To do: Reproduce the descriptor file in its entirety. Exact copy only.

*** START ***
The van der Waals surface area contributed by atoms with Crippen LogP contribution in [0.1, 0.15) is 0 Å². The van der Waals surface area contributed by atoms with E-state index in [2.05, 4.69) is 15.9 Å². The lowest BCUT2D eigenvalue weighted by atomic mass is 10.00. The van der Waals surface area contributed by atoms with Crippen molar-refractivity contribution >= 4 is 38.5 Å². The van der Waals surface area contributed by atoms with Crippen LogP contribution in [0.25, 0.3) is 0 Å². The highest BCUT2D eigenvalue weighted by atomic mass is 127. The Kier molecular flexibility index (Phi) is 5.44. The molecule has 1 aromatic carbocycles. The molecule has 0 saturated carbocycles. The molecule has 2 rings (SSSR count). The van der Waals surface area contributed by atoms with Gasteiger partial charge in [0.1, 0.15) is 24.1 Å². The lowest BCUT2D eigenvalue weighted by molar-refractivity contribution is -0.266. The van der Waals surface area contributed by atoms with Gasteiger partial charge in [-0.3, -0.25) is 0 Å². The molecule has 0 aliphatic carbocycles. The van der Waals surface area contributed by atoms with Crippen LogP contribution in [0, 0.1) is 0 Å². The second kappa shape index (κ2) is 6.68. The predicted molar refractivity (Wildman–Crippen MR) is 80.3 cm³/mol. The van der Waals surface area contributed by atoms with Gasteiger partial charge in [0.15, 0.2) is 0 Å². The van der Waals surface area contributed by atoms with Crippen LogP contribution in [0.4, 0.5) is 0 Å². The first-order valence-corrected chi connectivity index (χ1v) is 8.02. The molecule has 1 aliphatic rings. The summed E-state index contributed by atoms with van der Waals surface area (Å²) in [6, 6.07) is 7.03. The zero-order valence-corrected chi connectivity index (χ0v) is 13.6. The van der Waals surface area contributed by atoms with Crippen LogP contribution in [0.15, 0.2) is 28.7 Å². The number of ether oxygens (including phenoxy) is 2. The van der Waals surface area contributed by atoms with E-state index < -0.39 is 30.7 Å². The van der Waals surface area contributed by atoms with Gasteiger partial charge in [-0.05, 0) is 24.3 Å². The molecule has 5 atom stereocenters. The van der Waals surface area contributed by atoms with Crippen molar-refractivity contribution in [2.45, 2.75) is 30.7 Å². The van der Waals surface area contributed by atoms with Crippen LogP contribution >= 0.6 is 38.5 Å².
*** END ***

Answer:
The van der Waals surface area contributed by atoms with Crippen LogP contribution in [0.1, 0.15) is 0 Å². The van der Waals surface area contributed by atoms with E-state index in [2.05, 4.69) is 15.9 Å². The lowest BCUT2D eigenvalue weighted by atomic mass is 10.00. The van der Waals surface area contributed by atoms with Crippen molar-refractivity contribution >= 4 is 38.5 Å². The van der Waals surface area contributed by atoms with Crippen LogP contribution in [0.25, 0.3) is 0 Å². The highest BCUT2D eigenvalue weighted by atomic mass is 127. The Kier molecular flexibility index (Phi) is 5.44. The molecule has 1 aromatic carbocycles. The molecule has 0 saturated carbocycles. The molecule has 2 rings (SSSR count). The van der Waals surface area contributed by atoms with Gasteiger partial charge in [0.1, 0.15) is 24.1 Å². The lowest BCUT2D eigenvalue weighted by molar-refractivity contribution is -0.266. The van der Waals surface area contributed by atoms with Gasteiger partial charge in [-0.3, -0.25) is 0 Å². The molecule has 0 aliphatic carbocycles. The van der Waals surface area contributed by atoms with Crippen LogP contribution in [0, 0.1) is 0 Å². The second kappa shape index (κ2) is 6.68. The predicted molar refractivity (Wildman–Crippen MR) is 80.3 cm³/mol. The van der Waals surface area contributed by atoms with Gasteiger partial charge in [0.15, 0.2) is 0 Å². The van der Waals surface area contributed by atoms with Crippen LogP contribution in [0.4, 0.5) is 0 Å². The first-order valence-corrected chi connectivity index (χ1v) is 8.02. The molecule has 1 aliphatic rings. The summed E-state index contributed by atoms with van der Waals surface area (Å²) in [6, 6.07) is 7.03. The zero-order valence-corrected chi connectivity index (χ0v) is 13.6. The van der Waals surface area contributed by atoms with Crippen LogP contribution in [0.15, 0.2) is 28.7 Å². The number of ether oxygens (including phenoxy) is 2. The van der Waals surface area contributed by atoms with E-state index < -0.39 is 30.7 Å². The van der Waals surface area contributed by atoms with Gasteiger partial charge in [-0.05, 0) is 24.3 Å². The molecule has 5 atom stereocenters. The van der Waals surface area contributed by atoms with Crippen molar-refractivity contribution in [2.45, 2.75) is 30.7 Å². The van der Waals surface area contributed by atoms with Crippen LogP contribution >= 0.6 is 38.5 Å².